On a question by DAP’s Jawi assemblyman Tan Beng Huat on why candidates needed to be locals, Chow explained that the state government wanted municipal councillors who knew well about local area’s “in-and-outs”
    Chow concurred with DAP’s Padang Lalang Tan Cheong Heng that the local government elections should be held despite the possibility of Pakatan not securing a 100 per cent victory.

    “It’s our stand to respect the spirit of the elections despite not being guaranteed of win every time,” he said.

    Progressive step

    Meanwhile, Suara Rakyat Malaysia (Suaram) said the enactment was a progressive step to pave way for the return of third vote.

    Its Penang branch coordinator Lee Hui Fei said the EC, which previously turned down Penang’s request for local elections, can no longer ignore and escape from its responsibility to administer elections.

    “The enactment removes questions on whether local elections can be held legally and constitutionally,” she said in an e-statement.

    Noting that the legal obstacles regarding a federal suspension since 1965 no longer applies for Penang, she stressed that the EC must respect the state’s right to exempt its local councils from the anti-democratic Section 15 of the Local Government Act 1976.

    “Suaram hopes that the EC would accede to Penang’s request,” insisted Lee.

    She said the Pakatan government should now intensify its commitment in the democratisation of local governments and empowerment of local communities.
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    All Pakatan states should hold local polls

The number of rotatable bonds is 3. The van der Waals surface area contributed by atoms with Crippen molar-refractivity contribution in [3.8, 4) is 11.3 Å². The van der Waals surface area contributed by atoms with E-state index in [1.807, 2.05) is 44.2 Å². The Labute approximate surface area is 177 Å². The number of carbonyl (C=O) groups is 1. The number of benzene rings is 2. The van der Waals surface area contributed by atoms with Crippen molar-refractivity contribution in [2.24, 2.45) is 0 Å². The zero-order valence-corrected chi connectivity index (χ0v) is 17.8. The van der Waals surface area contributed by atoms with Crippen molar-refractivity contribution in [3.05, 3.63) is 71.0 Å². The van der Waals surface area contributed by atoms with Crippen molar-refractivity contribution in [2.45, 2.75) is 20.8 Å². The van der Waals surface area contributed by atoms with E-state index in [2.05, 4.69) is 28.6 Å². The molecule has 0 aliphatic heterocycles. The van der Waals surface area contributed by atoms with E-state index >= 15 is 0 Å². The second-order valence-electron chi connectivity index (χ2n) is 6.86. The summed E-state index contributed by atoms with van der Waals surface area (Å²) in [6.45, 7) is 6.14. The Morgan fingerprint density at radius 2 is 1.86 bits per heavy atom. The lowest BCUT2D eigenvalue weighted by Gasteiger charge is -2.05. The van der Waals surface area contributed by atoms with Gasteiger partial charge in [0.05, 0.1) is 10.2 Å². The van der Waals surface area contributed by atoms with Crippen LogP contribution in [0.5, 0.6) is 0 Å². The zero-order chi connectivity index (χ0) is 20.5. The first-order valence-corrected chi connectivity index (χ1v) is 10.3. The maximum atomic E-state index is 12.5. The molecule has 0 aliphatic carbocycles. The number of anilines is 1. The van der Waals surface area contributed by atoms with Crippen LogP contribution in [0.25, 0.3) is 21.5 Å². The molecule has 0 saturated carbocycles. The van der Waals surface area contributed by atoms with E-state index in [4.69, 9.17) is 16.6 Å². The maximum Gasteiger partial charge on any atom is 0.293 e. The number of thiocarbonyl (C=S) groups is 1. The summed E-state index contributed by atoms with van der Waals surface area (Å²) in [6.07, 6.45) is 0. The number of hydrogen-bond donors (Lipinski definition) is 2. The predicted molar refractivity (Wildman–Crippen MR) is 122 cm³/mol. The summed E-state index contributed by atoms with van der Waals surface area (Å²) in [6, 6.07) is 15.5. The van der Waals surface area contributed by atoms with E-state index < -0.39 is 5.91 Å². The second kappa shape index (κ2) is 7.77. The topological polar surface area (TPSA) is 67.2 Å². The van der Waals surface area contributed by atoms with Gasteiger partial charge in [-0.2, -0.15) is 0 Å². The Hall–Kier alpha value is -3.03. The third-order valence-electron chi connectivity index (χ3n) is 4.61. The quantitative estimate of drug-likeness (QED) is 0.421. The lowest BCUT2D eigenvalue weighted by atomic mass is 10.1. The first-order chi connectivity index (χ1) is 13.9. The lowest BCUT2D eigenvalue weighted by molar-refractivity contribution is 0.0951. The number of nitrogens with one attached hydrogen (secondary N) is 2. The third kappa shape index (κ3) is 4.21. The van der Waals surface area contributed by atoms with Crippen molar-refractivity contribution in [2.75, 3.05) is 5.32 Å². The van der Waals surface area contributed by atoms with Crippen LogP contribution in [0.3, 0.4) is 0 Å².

Athi Shankar
    | May 11, 2012
    http://www.freemalaysiatoday.com/cat...d-local-polls/

    If all Pakatan states held local polls, it will force the federal government to amend the Local Government Act (LGA) 1976 to allow the third vote, says an academic.

    GEORGE TOWN: All Pakatan Rakyat-ruled states should hold local government elections to prove that the coalition is serious about political reforms and transformation.

    Political commentator Sivamurugan Pandian from Universiti Sains Malaysia (USM) insisted that Pakatan states should hold respective local polls before the next general election.
    He said by holding council elections in its states, Pakatan could prove that it had fulfilled its 2008 general election promise.

    He was commenting on the enactment of the Local Government Elections (Penang Island and Province Wellesley) Enactment 2012 in the Penang Legislative Assembly on Wednesday.
    Hence, barring any legal challenges from the Barisan Nasional federal government or the Election Commission (EC), local government elections must be held in Penang within 180 days from the day of the enactment, which was passed unanimously.

    State executive councillor in charge of local government and traffic management affairs, Padang Kota assemblyman Chow Kon Yeow, said that the state government would attempt to obtain a pre-emptive court declaration that the enactment was not ultra vires of the Federal Constitution to compel the EC to conduct the local polls.

    Sivamurugan hoped that Pakatan states of Selangor, Kedah and Kelantan would emulate Penang by enacting a similar law to hold the municipality polls.

    He wondered why other Pakatan states had not been so enthusiastic to hold local polls.

    “Why has Kelantan never bothered to have the third vote despite being in power since 1990?

    “Are Kedah and Selangor comfortable with the autonomy to appoint their proxies in local councils?” asked the deputy dean of USM’s school of social sciences.

    It will apply pressure on federal govt

    He suggested that if all Pakatan states held local polls, it would force the federal government to amend the Local Government Act (LGA) 1976 to allow the third vote.

    The federal government suspended the local government polls since 1965 during the Indonesian Confrontation.